On Townhall Street is the A-listed Inverkeithing Tolbooth, which displays the old town coat of arms, above the front door.[12][14] The renaissance tower, located at the western end of the building, is the oldest part of the tolbooth dating from 1755.[15] A three-storey classical building followed in 1770 as a replacement for the previous tolbooth.[15] This consists of a prison or the 'black hole' on the ground floor; the court room on the middle and the debtors' prison on the top.[15]


Inverkeithing is bypassed by the M90 motorway. The M90 links Fife to Lothian and Edinburgh via the Queensferry Crossing. The town is also served by Inverkeithing railway station, a hub for the rail network to and from Fife. Passengers travelling to Edinburgh are carried over the Forth Bridge.

Inverkeithing and its hinterland are also served by the Ferrytoll Park and Ride, off Hope Street, which provides car parking and access to bus services to Edinburgh city centre, South Gyle, Edinburgh Airport, Livingston and many parts of Fife, as well as links to the Scottish Citylink coach network.



  1. ^ Ainmean-Àite na h-Alba ~ Gaelic Place-names of Scotland
  2. ^ " - Names in Scots - Places in Scotland".
  3. ^ a b "Fife Towns and Village population estimates" (PDF). Fife Council. 2006. Archived from the original (PDF) on 1 February 2010. Retrieved 15 January 2009.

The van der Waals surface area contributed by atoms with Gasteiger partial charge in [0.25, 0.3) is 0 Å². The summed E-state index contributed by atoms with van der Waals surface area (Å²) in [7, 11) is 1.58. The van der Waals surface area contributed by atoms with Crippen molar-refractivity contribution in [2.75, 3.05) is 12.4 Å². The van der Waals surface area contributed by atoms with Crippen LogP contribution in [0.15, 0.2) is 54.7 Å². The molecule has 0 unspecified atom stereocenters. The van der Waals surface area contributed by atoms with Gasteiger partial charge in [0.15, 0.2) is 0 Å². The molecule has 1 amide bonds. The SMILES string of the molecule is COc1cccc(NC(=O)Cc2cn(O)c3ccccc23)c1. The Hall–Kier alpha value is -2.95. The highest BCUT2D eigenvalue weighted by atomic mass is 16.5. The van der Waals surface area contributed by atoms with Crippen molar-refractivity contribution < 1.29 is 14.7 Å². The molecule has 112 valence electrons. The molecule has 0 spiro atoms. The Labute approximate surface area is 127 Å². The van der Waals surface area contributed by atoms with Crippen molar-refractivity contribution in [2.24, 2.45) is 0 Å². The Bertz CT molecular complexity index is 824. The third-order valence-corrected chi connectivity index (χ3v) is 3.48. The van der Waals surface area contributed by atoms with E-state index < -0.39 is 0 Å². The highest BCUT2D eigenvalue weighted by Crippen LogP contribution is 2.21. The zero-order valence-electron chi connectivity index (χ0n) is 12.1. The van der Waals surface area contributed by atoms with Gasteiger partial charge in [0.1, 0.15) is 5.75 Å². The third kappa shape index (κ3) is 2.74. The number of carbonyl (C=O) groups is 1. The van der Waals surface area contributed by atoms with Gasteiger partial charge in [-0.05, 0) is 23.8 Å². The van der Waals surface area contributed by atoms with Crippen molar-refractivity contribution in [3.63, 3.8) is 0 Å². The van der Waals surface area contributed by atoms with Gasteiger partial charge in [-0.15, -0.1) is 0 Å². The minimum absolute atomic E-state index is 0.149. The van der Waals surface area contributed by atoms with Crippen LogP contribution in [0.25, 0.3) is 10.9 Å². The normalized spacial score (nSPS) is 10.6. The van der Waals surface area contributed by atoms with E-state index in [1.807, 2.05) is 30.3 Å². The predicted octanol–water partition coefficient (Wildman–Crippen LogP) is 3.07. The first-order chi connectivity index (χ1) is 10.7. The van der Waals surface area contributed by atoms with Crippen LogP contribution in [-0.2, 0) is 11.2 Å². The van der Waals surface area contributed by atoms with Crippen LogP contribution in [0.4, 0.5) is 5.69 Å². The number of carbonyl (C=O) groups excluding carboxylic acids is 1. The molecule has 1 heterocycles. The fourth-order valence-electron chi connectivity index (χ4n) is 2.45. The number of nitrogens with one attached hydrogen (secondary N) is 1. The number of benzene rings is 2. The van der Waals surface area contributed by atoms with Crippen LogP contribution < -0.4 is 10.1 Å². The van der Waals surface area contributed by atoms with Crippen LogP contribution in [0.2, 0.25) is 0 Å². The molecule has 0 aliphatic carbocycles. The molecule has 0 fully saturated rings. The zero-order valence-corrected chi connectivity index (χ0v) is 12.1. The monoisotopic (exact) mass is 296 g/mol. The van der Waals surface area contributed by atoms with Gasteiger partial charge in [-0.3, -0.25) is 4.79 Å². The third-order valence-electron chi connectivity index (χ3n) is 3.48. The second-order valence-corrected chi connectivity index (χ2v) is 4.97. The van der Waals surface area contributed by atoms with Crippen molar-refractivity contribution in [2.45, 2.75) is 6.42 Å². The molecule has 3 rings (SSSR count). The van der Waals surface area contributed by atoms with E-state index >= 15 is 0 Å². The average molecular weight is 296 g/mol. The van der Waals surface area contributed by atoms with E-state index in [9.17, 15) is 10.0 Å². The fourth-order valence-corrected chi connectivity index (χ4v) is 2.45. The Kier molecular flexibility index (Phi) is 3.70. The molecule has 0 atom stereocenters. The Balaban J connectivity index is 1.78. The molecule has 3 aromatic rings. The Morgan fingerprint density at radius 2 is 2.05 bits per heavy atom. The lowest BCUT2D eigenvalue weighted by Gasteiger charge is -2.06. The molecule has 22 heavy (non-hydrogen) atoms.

4. ^ Census of Scotland 2011, Table KS101SC – Usually Resident Population, publ. by National Records of Scotland. Web site retrieved March 2016. See “Standard Outputs”, Table KS101SC, Area type: Civil Parish 1930
  5. ^ Taylor, Simon (2006) The Place-Names of Fife, Shaun Tyas, Donington
  6. ^ "Fife Place-name Data :: Inverkeithing".
  7. ^ "Historic Environment Scotland".
  8. ^ "MP from Inverkeithing charged with alleged fraud". Dunfermline Press.
  9. ^ "Douglas Chapman MP". BBC. Retrieved 31 December 2015.
  10. ^ "Cowdenbeath constituency map" (PDF). Boundary commission. Archived from the original (PDF) on 2 December 2011. Retrieved 16 May 2011.
  11. ^ "Helen Eadie MSP". The Scottish Parliament. Retrieved 15 May 2011.
  12. ^ a b c d e f g h i j k l m n o Lamont-Brown Fife in History and Legend pp.162-164.
  13. ^ a b Fife Regional Council Medieval Abbeys and Historic Churches p.40.
  14. ^ a b c d Pride Kingdom of Fife p.35.
  15. ^ a b c d e Walker and Ritchie Fife, Perthshire and Angus pp.82-83.
  16. ^ "Fire destroys former primary school in Inverkeithing". BBC. 20 November 2018. Retrieved 20 November 2018.

External linksEdit

See alsoEdit